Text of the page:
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Volunteer Story Morocco

Voices From the Front Line: Q&A with Nurse Nabil Sadoq

Volunteer Story Morocco

Voices From the Front Line: Q&A with Nurse Nabil Sadoq

Volunteer nurse Nabil Sadoq comforts a patient during screening at a 2019 Operation Smile Morocco medical mission in Agadir. Photo: Margherita Mirabella.

Our promise of improving health and dignity during the COVID-19 pandemic endures. We're helping front-line health workers stay safe, nourished and empowered to better serve their patients by providing life-saving supplies and equipment, as well as remote training to bolster their response. We’re also providing nutritional assistance, hygiene kits and virtual health services to support people and their health needs so they can thrive. If you can, when you can, help us keep our promise to care for children and create hope for tomorrow.

Despite the risks and challenges he would undoubtedly face, nurse Nabil Sadoq was one of the first people to volunteer to work on the front line in his hospital’s COVID-19 response unit.

Like so many other health care workers around the world, Nabil received specialized training and adopted new procedures and protocols that allow him to safely and effectively care for patients affected by the coronavirus.

“Working as a nurse during this pandemic is almost like going to war. I do it because if I don't, nobody else will,” Nabil said. “I love being there in front lines for COVID-19 patients, and I’m very proud to be able to hold their hands while they are fighting through this.”

Simultaneously, he and his fellow nurses serving on the front lines remain optimistic in spite of not only facing the constraints of fighting a pandemic with limited resources, but attempting to treat a virus that the world knows very little about.

“Never lose hope. Hope is the bridge to life's positive outcomes,” Nabil said. “I want to continue to be a positive ray of sunshine that brightens someone else's day.”

We recently sat down with Nabil to learn more about how his experiences as an Operation Smile volunteer aid him in his efforts of caring for COVID-19 patients as well as what it means to him to be a nurse serving his country.   

Nabil stands in front of the doors that lead to his hospital's COVID-19 response unit. Photo courtesy of Nabil Sadoq.

Q: What inspired you to become a nurse?

A: “I really love helping people, and especially if those are children, there is no better feeling in the world. I want to do something in my career that is challenging, interesting and makes a difference in people's lives daily. In nursing profession, you deal with many aspects of patients care, and I enjoy the variety in the routine.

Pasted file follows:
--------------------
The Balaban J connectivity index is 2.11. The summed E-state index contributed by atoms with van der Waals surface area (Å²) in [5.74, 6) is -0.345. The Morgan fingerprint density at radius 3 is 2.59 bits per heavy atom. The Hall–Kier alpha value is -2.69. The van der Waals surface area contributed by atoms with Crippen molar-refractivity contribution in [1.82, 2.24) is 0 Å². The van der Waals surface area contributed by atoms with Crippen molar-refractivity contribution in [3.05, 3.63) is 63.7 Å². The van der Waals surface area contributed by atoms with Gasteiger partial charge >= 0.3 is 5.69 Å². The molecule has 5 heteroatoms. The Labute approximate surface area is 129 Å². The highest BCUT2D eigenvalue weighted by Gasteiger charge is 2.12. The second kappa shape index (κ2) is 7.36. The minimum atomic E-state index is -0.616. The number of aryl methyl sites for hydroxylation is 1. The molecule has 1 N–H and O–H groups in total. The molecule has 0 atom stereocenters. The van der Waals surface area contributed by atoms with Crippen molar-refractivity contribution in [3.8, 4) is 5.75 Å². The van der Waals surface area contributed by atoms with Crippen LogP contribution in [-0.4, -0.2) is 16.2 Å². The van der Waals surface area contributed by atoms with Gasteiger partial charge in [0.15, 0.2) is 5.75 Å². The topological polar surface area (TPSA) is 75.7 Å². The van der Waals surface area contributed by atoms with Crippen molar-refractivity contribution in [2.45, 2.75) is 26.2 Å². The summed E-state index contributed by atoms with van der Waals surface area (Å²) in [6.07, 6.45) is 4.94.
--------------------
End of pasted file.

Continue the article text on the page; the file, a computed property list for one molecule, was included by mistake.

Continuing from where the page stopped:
“Today, all nurses are fighting in a war against COVID-19, pulling long shifts and putting themselves at a risk of infection to take care of patients who are in need. I wish that all nurses will be appreciated after this pandemic.”

Q: How did you become involved with Operation Smile? What inspires you to continue volunteering as a nurse with the organization?

A: “I discovered Operation Smile Morocco through a colleague who worked with me in the same hospital. I decided to get involved, to take on a new challenge and experience in life. After participating in two missions with Operation Smile Morocco, I really loved helping others, creating smiles on children's faces.

“I’m very proud to be a part of a wonderful and skilled medical team to serve who are in need. Now, I have many friends all over the world, I miss them so much and I hope to meet them in other missions after this pandemic.”

Q: What have you learned from being involved with Operation Smile that’s helped prepare you for responding to COVID-19?

A: “The first thing we learn from Operation Smile is the volunteerism. In my hospital, I was one of the first volunteers who chose to work at the COVID-19 unit.

“Like all Operation Smile missions, in which the objective is to create smiles, it’s the same principle that I use with COVID-19 patients, to reassure them and doing the best to see the smiles on their faces. I started working in the COVID-19 unit in the same way as we worked in the Operation Smile missions. It helps us to reduce stress despite the workload.”

Q: What limitations have you and your other medical professionals faced?

A: “In the beginning, we received little knowledge about the coronavirus. That made us very anxious for our safety and the safety for our families. We were afraid of bringing the virus home. Also, the personal protective equipment are very limited – masks, protective suit, gowns, hand sanitizer.

“This pandemic has a major impact on the economy. Sectors have already been hit hard like industry, agriculture sector and tourism. Many families have been affected by this pandemic crisis. Thousands have lost their jobs either temporarily or definitively.”

Q: What motivates you to continue working to provide care during this difficult time in your country?

A: “I get motivated and inspired when I see my patients getting better, happier and they are able to come back home. I’m very proud, and I feel good to know that I’m useful. I can make a difference. I can help others who are in need. I want to continue to be a positive ray of sunshine that brightens someone else's day.”

Q: In Morocco, how have your efforts as a nurse been redirected to combat the need during this global COVID-19 crisis?

A: “The majority of nurses left their families to work in COVID-19 unit. Some of them found themselves working in departments they never practiced in before, learning new routines and exposing their lives to danger.

“There is no greater sacrifice than this.”

Photo: Margherita Mirabella.


It takes as little as $240 and as few as 45 minutes to provide life-changing surgery and a bright, beautiful new smile to a waiting child.